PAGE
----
Ramadan is a special month for Muslims.
Celebrated in many parts of the world, the holy month is marked by prayer and refraining from consuming food and drink from sunrise to sunset.
For many, this is also a time of self-reflection and self-improvement. As such, on top of charity, devotion and sacrifice, the period also entails paying attention to one’s health.
This aspect is one of the reasons why many non-Muslims have now taken to fasting alongside their Muslim friends and family members.
As bountiful as the spiritual and physical benefits of fasting are, however, it can be challenging, and entirely possible for one to feel short of strength and energy.
Fortunately, staying healthy during the 30 days of Ramadan and maintaining focus — especially for entrepreneurs, direct sellers and many others who continue to work during this time — isn’t too difficult. All you need is to maintain your resolve and adhere to a few simple and practical tips.
Eat a balanced morning meal
Suhoor or sahur, the pre-dawn meal taken at the start of the day before fasting, is an essential part of the holy month and crucial for ensuring you have the nutrients needed for the rest of the day.
Essentially, you want to consume a meal that will keep you full. It should also be balanced.
For vegans, get enough plant-based protein to help manage those hunger pangs. Include pulses and whole foods like kale and spinach in your diet. Waterlogged fruit such as watermelon is also good for stabilising water levels.
Hydrate, hydrate, hydrate
Speaking of water, fasting shouldn’t mean cutting down on fluids.
Yes, Muslims aren’t allowed to drink during the fasting hours. But you certainly should ensure you sip enough when you break fast in the evening, plus several times at night, and before the start of the fasting day.
The recommended daily intake of fluids when one is fasting is 2-3 litres. As for what to drink, water is always best. And do limit caffeinated drinks — coffee, tea and sodas — that can increase urination.
Move, but don’t overdo it
It’s tempting to not want to exercise when you’re fasting, but the fact is light physical activity will both keep you fit and give you an energy boost.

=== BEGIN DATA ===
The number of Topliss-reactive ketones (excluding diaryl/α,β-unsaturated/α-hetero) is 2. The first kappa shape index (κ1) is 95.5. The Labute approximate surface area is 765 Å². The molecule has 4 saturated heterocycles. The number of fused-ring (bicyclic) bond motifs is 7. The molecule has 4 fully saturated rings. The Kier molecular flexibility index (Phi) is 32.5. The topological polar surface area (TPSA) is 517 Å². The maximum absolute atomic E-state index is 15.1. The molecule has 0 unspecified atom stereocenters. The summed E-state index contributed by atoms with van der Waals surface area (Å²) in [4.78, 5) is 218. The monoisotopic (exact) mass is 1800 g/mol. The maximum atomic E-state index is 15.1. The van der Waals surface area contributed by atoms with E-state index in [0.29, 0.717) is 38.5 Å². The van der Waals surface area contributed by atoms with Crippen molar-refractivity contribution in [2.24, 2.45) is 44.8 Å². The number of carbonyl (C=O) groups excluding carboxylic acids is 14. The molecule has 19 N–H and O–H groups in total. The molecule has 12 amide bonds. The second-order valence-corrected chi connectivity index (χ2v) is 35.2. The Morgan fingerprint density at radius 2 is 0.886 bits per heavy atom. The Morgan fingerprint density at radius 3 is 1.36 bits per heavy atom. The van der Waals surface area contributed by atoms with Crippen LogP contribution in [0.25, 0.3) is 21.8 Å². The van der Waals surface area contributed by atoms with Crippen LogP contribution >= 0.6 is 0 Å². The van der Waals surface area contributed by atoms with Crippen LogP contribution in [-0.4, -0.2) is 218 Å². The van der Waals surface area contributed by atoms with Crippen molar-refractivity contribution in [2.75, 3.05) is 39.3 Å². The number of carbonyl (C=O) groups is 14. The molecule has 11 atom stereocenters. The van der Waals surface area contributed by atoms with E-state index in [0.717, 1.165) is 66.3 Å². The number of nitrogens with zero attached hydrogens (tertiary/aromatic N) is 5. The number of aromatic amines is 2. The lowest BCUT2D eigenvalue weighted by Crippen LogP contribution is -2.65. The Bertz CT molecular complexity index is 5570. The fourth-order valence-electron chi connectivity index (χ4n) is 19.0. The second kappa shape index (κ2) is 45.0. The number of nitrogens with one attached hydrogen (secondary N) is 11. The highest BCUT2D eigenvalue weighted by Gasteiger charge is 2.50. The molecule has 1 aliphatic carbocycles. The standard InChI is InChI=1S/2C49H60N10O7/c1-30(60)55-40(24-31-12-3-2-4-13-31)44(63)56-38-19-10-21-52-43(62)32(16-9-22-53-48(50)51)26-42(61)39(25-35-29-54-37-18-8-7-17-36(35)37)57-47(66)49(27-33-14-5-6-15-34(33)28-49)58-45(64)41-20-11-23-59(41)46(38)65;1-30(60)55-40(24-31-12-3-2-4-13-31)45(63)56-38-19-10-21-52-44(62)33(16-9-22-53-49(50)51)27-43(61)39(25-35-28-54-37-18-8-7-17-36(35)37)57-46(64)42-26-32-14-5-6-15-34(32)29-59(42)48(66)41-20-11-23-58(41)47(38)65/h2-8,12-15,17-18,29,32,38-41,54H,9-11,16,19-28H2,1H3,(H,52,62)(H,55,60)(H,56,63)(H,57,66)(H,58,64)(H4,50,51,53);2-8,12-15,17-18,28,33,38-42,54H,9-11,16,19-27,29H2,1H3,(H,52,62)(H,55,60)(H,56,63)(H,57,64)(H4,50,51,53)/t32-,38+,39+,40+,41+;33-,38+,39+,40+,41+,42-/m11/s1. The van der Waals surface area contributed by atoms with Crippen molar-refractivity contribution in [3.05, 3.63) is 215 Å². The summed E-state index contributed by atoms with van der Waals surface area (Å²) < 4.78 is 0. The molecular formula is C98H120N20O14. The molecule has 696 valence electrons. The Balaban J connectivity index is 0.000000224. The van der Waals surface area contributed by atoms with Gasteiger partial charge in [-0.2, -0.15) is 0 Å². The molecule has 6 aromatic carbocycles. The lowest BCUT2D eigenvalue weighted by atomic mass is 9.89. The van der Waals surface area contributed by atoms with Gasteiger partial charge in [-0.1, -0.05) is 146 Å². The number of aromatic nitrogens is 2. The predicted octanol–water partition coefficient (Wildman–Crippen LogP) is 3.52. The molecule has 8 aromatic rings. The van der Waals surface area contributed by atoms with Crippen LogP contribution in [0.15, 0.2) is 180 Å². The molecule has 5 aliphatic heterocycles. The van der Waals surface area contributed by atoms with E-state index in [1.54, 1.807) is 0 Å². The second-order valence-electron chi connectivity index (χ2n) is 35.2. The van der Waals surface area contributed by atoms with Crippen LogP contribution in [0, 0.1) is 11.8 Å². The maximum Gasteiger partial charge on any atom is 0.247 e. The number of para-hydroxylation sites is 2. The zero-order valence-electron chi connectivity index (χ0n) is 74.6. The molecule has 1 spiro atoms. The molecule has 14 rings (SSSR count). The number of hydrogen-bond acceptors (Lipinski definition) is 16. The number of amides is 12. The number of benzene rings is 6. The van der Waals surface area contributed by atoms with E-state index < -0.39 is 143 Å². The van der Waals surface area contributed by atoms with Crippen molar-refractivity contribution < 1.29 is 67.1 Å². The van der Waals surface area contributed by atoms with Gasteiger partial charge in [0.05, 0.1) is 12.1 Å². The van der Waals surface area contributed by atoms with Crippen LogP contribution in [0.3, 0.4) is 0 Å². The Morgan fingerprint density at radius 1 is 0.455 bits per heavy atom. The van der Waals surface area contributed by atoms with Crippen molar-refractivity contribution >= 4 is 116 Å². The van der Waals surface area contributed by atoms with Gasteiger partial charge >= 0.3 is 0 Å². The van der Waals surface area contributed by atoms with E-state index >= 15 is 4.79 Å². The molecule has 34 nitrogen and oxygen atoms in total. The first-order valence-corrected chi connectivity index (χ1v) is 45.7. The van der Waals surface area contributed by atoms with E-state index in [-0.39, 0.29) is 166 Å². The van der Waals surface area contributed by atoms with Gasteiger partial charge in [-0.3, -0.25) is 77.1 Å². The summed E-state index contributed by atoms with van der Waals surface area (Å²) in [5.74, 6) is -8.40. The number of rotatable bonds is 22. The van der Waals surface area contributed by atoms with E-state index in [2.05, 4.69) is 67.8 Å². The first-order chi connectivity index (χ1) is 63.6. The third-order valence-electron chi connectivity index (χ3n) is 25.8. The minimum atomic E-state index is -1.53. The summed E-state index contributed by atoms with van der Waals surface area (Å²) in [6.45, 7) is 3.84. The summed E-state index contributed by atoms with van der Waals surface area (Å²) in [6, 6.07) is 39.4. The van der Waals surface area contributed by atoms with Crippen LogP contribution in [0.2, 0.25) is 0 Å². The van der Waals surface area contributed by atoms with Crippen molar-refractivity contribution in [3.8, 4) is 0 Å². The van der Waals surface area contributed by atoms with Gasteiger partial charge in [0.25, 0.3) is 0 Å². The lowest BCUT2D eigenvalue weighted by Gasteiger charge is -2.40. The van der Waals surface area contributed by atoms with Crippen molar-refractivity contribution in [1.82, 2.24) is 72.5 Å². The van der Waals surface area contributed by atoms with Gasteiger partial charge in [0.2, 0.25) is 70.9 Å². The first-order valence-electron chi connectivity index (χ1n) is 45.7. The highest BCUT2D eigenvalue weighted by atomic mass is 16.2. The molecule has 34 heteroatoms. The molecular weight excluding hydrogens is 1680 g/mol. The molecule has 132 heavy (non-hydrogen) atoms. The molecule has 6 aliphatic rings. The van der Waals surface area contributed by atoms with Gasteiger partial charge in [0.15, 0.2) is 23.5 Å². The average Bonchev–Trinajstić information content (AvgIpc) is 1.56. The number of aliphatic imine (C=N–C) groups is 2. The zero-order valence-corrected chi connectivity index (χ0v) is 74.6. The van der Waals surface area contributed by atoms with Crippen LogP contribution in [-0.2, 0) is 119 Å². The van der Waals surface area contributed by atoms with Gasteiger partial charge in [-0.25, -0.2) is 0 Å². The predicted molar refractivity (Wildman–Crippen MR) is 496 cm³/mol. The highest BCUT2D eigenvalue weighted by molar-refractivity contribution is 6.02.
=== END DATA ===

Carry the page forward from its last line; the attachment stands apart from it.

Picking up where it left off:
So try a brisk walk or gentle stretches when you’re at work and feel your energy levels flagging.
For those who have a regular exercise routine, meanwhile, experts recommend taking it down a notch and just aiming to maintain what you’ve previously achieved.
Moving your workout schedule around will also help. Ideally, exercising before the breaking of fast is best. But you could also do it after eating.
Don’t overeat when you break fast
Yes, you’re hungry and everything looks tempting. But a huge meal at iftar, the breaking fast meal, is going to leave you feeling fatigued. Worse, feasting can cause indigestion and be detrimental to your health and weight.
Traditionally, one broke fast with dates and water, and there’s good reason for that. Dates are loaded with vitamins and nutrients and can help restore the body’s glucose levels.
Of course, as mentioned, you can eat more than dates. But do pace yourself when you eat. And just like with suhoor, make sure the evening meal is nutritious and balanced.
Sleep rejuvenates the body. And it’s even more important when you’re fasting.
The problem, however, is that many people’s sleep schedules are adversely affected during Ramadan by both irregular patterns and eating habits. So try sticking to a fixed routine and watching what you eat.
As a rule of thumb, you should be aiming for 7-8 hours of sleep a day, broken into blocks. But everyone’s situation is different, so just ensure you’re getting what you need.
Incidentally, a short power nap in the middle of the day — something the best entrepreneurs advocate — is recommended to help you improve focus.
Challenging but fulfilling
Fasting can be challenging, but on top of the spiritual blessings, when done right, it can be extremely beneficial to your physical self.
The most important things to remember, however, are to maintain a balanced diet and to listen to your body.